Last Updated on May 7, 2015, by eNotes Editorial. Word Count: 544
Gabriel Bagradian, a loyal Armenian, although he is an officer in the Ottoman reserves. Married to a Frenchwoman and long a resident of Paris, he has returned to his native village, Yoghonoluk, in order to settle some business affairs managed by his older brother Avetis, who has just died. Gabriel has never been able to forget his Armenian home and ancestry. The mountain, Musa Dagh, is as dear to him as if it were a relative. War is imminent, and the Turkish plan is to exile all the Armenians of the district. After Gabriel assumes leadership of the community, the Armenians vote to defend Musa Dagh and take their position on that natural fortress. Their bravery is unmatched, but they have little food and insufficient ammunition for a siege. After forty days, the last attack is planned by Gabriel, and they have set fire to the mountainside. Three days of starvation have weakened the people, and they fly a flag of distress, which the French boat in the harbor sees. Immediately, it fires a protective barrage, which stops the Turks from their planned advance. After the survivors have been placed aboard the French ship, Gabriel climbs the mountain for one last farewell beside his son’s grave. A Turkish sniper shoots him, and he falls across the grave of his son; the last of the Bagradians lies on the bosom of Musa Dagh.
Juliette, Gabriel’s French wife. A woman with strong love for her own country, she finds her husband’s patriotism difficult to share. However, she falls in love with the country home in Yoghonoluk, and she enjoys its gardens and the refurbishing of the house. She also makes smart costumes for the servants, who enjoy her devoted care of the home. As Gabriel is drawn into political problems and has less time for his family, Juliette allows herself to respond to the charms of an adventurer. After the terrors of the defense of Musa Dagh, and after she is consumed by fever, she is carried, a raving madwoman calling only for her son, to the French ship.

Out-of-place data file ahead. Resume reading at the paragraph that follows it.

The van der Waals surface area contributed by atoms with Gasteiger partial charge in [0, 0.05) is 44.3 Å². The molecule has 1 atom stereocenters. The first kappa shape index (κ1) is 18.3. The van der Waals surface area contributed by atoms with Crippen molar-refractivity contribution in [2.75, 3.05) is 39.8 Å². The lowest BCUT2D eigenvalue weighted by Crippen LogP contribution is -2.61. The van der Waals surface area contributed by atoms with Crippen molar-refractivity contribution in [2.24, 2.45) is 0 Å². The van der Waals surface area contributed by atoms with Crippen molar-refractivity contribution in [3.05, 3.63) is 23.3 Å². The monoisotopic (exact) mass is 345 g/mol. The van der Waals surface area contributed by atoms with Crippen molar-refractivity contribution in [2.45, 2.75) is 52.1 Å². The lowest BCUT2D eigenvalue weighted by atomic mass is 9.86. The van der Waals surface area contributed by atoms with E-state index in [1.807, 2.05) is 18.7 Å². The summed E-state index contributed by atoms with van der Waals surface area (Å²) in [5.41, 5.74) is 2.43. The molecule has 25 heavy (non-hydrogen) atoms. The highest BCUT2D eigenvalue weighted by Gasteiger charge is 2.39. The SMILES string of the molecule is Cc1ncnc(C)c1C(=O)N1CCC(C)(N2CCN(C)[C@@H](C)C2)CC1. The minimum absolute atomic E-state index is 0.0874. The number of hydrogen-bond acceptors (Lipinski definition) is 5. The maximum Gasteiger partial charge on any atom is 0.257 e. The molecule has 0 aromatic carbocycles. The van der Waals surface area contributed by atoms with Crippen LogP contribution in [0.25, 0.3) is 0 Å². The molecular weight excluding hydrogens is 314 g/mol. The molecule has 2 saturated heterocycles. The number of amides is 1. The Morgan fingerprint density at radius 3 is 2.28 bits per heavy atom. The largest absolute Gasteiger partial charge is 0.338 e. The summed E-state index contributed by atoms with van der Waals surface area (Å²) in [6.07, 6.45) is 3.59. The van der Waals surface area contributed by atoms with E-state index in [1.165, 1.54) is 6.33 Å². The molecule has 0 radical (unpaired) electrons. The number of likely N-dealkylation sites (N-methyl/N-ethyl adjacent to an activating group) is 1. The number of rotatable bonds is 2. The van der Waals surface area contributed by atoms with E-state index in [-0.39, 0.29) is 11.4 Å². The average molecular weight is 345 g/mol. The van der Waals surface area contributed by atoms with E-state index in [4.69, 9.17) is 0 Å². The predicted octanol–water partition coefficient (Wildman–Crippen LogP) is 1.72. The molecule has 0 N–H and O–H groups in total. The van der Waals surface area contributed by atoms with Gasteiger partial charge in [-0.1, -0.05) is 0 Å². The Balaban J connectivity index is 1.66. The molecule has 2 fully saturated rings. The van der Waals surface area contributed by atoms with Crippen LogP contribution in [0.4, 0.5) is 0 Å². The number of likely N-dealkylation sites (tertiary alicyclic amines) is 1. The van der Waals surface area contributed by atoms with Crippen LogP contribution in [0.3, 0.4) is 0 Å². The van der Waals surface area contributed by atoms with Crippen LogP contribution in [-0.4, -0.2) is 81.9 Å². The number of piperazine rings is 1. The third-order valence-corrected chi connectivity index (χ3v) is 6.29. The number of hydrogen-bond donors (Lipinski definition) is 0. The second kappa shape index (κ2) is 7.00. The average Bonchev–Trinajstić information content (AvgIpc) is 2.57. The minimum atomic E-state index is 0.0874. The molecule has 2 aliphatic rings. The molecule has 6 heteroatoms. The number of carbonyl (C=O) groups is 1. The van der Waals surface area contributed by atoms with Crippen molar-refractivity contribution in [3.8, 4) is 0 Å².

Gonsague Maris, a Greek adventurer with an American passport, a onetime journalist who seduces Juliette. In the hue and cry aroused by his perfidy, he escapes down the mountainside.
Stephan Bagradian, Gabriel’s adolescent son, deeply aware of his Armenian heritage and admiring of his father. Stephan tries to accompany his friend Haik, a hardy young scout, on a trip to ask aid of the American consul. He turns back, ill, and is shot by the Turks.
Samuel Avakian, Stephan’s competent tutor. He has the long, narrow face of an intellectual but the guarded look of the Armenian patriot.
Ter Haigasun, the Gregorian priest of the village and one of the three members of the council that plans the defense of Musa Dagh.
Sarkis Kilikian, a deserter from the Turkish army, an Armenian patriot.
Iskuhi Tomasian, the sister of a pastor, deeply in love with Gabriel Bagradian.
Agha Rifaat Bereket
Agha Rifaat Bereket, old Turkish friend of Avetis Bagradian. He is a religious mystic.
Dr. Johannes Lepsius
Dr. Johannes Lepsius, a German pastor in charge of rescue work.
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